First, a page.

- Associated Press - Sunday, August 24, 2014

ASH TOWNSHIP, Mich. (AP) - The Sunday morning air was crisp as members of the Thunderbird Kart Club began to arrive at Flat Rock Speedway. Before long, families, children and parents began preparing go-karts for the day’s races.

Originally founded in 1959 at the Ford Motor Co. headquarters in Dearborn, the club has operated at the Flat Rock Speedway since 1963. Today the club serves as a sister organization to the Michigan Karting Club and convenes for anywhere between 12 and 14 races a week, including appearances at the Michigan International Speedway in Brooklyn.

“It’s been continuous, but run by different people,” said Dave Williams of Brownstown Township, a member of the club since 1962.

Williams’ son, Rod, currently serves as club president, a position he’s held since 2005. A racer since age 8, the younger Williams continues to participate with the club to this day. At one point, according to the elder Williams, the club once attracted 200 racers a week, filling up all of the pit areas at the speedway. But, due to the recent economic decline, that number has fallen off to roughly 20 participants a week, the Monroe News (https://bit.ly/1l6qwWt ) reported.

“It’s at a low now,” said the elder Williams. “But it’s building back up.”

The age of racers varies from anywhere between 6 and 75.

Matthew Gibson of Woodhaven, 10, began racing with the club when he was only 7, earning the club’s rookie of the year honor.

“I just know that I’ve always loved racing,” Gibson said. “My mom called me downstairs and asked me if I wanted to race go-karts. Right away I said, ‘Yes!’” Matthew had enthusiasm, but the Gibson family didn’t have any history of auto racing.

“We were not a racing family at all. But he quickly converted us,” said Mark Gibson, Matthew’s father, with a laugh.

Others, such as the Terris family of Taylor, have racing roots that run deep.

“It’s an addiction,” said Anthony Terris, with his son and fellow racer, Anthony Jr., at his side. “You think about it all week.”

No one is excluded from racing; it’s an open invitation to all who want to give it a try.

“It’s not just the best that get to participate,” said Frank Perry of Gibraltar, the club’s vice president.

“Everybody races, no matter what.”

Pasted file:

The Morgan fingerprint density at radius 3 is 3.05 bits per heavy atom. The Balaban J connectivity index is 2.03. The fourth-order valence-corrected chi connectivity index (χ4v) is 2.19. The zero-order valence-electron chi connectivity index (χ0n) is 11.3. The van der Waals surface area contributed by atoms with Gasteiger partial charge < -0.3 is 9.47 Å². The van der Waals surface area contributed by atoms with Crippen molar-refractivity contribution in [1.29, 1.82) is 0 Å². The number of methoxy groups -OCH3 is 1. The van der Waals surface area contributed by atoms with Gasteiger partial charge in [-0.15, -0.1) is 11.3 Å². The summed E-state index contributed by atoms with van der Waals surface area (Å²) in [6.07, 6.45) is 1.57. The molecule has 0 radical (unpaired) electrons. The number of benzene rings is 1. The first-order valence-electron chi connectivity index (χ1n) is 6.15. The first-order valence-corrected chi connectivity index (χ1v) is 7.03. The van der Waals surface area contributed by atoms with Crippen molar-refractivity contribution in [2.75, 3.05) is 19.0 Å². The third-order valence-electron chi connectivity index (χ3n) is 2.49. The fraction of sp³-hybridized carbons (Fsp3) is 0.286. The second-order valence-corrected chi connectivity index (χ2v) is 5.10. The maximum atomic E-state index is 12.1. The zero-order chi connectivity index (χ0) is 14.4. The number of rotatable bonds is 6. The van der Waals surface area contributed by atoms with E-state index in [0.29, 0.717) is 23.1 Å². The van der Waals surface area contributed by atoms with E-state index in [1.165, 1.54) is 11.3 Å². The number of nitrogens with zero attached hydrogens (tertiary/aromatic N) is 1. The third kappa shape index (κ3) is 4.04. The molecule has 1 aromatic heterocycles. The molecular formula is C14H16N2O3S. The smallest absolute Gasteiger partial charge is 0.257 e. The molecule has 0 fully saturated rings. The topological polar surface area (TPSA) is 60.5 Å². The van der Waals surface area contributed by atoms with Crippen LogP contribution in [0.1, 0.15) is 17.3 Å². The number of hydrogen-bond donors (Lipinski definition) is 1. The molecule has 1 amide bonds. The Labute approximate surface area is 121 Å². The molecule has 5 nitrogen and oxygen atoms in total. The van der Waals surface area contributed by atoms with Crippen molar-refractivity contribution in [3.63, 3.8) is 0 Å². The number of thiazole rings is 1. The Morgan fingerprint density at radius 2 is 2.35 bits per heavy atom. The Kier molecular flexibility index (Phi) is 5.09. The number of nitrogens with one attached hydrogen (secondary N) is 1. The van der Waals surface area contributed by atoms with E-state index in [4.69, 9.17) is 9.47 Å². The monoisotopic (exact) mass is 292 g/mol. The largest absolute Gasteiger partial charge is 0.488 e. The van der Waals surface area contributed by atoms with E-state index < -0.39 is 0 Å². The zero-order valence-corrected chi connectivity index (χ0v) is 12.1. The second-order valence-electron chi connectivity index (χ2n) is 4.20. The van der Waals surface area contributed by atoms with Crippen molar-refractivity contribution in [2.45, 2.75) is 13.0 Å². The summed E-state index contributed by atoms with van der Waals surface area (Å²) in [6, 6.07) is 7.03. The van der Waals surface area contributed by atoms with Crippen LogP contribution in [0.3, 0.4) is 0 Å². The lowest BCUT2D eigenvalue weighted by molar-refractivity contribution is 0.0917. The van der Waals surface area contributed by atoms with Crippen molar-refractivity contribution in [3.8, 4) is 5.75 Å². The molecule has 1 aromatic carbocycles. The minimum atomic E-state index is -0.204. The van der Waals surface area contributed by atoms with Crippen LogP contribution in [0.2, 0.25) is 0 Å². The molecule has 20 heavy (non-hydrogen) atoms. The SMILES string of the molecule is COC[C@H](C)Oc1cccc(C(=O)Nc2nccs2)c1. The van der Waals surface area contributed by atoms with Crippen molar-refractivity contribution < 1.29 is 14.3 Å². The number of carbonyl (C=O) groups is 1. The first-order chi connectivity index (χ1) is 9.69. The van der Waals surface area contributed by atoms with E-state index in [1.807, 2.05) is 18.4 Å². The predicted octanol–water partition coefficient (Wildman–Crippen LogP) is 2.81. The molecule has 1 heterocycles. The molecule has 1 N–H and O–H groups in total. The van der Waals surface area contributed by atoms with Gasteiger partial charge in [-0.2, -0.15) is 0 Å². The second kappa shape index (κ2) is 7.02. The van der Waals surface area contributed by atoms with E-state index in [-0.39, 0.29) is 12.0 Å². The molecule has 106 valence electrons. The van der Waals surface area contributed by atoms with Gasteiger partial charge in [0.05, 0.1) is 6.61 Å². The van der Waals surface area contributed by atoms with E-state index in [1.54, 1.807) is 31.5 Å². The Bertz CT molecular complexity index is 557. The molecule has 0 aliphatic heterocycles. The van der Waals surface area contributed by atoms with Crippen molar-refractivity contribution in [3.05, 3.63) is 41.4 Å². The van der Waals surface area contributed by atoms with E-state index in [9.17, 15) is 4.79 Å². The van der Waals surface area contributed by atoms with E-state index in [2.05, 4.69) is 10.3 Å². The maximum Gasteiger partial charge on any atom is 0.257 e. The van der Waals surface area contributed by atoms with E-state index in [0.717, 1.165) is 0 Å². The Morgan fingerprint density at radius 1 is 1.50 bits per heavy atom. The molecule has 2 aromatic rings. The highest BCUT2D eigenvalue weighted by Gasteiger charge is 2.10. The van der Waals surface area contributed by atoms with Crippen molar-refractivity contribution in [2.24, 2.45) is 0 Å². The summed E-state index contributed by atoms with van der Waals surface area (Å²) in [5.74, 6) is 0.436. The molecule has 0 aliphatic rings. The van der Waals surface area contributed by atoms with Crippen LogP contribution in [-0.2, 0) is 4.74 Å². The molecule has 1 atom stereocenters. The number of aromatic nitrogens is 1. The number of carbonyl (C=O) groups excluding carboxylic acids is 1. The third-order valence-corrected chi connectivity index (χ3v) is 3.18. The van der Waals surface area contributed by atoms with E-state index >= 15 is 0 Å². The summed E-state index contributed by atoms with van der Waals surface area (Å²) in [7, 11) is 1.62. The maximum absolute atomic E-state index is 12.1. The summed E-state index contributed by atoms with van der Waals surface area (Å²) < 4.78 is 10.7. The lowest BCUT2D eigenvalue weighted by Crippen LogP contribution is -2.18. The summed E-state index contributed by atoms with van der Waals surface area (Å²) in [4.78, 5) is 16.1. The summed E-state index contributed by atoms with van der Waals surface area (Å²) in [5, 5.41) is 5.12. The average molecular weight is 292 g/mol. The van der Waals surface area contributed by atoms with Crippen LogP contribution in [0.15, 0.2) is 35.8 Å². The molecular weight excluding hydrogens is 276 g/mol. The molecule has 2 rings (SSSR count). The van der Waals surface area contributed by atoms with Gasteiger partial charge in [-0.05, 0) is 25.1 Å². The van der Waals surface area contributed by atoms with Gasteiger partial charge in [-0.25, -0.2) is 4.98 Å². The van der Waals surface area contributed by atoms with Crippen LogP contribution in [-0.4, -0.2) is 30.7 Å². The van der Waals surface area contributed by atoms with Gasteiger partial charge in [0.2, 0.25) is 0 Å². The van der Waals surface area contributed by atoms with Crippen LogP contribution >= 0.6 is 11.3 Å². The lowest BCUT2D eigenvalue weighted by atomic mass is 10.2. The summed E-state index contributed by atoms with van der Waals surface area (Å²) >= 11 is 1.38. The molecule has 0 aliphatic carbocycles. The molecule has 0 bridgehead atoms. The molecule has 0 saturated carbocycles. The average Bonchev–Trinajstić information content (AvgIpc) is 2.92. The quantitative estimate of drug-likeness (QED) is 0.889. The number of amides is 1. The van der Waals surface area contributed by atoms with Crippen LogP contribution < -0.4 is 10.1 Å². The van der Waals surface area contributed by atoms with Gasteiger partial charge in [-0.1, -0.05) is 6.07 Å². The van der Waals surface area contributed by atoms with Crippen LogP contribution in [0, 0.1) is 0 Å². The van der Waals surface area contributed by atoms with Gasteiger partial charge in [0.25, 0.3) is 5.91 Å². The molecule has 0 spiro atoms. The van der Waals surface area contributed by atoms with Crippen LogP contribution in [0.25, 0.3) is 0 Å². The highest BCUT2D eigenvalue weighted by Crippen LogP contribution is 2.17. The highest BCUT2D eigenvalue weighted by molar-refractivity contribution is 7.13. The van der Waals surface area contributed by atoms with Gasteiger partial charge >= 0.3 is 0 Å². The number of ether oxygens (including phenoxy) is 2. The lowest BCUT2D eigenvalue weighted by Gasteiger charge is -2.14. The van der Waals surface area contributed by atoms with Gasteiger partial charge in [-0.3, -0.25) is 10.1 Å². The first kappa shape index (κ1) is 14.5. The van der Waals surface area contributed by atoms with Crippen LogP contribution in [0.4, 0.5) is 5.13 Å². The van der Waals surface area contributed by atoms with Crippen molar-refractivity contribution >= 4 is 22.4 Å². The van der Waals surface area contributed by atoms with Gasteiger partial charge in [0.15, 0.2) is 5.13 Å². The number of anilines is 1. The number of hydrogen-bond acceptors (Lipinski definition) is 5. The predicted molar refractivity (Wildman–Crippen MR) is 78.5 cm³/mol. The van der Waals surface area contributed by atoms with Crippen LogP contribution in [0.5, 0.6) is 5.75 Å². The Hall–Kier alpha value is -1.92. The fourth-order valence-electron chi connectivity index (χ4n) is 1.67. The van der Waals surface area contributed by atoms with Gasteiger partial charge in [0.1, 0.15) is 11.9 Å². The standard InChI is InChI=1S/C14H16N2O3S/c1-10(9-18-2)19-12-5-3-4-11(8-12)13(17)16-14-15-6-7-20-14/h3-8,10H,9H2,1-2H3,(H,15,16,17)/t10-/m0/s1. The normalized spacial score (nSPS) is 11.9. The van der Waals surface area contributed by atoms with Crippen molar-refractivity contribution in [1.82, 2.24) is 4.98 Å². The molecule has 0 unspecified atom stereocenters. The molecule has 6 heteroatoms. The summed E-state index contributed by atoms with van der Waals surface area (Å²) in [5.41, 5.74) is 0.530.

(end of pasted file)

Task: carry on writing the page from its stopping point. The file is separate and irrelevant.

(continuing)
As with any sport, there is a competitive edge involved with all who participate.

“It’s competitive, but not dirty,” said Robert O’Dell of Riverview, 15, the winner of Sunday’s senior unrestricted class. “We know when enough is enough and when we can push it.”

In the pits entire families work on their karts, preparing them for the next race.

“Racing isn’t a sport like football or basketball where the parent just sits in the stands and watch,” says Tim O’Dell, Robert’s father, as he works on his son’s kart. “In racing the parents can affect the outcome of the competition.”

There is an emphasis on family, as they serve as a pit crew to their sons.

“It’s important that we work together as a team,” O’Dell continues. “It strengthens the family.”

Amid all of the competition, all of the repairs, there is one prevailing goal among all of the families.

“We all make sure that we have fun,” O’Dell said.

In the pits, while karts are being prepared, there is an obvious sense of camaraderie. Parents joke with each other as their children laugh and talk trash with one another leading up to the next race. In times when a quick repair is needed families work together on one kart to make sure it’s ready to go.

And, in some cases, father and son get prepare to race each other.

“I get to race against my kid,” Terris says, laughing. “I enjoy this club more than racing with the adults on Saturdays.”

The Thunderbird Kart Club will hold an exhibition race on Aug. 23, and then will host its normal racing card the next day. Both will be held at Flat Rock Speedway.


Information from: Monroe News, https://www.monroenews.com

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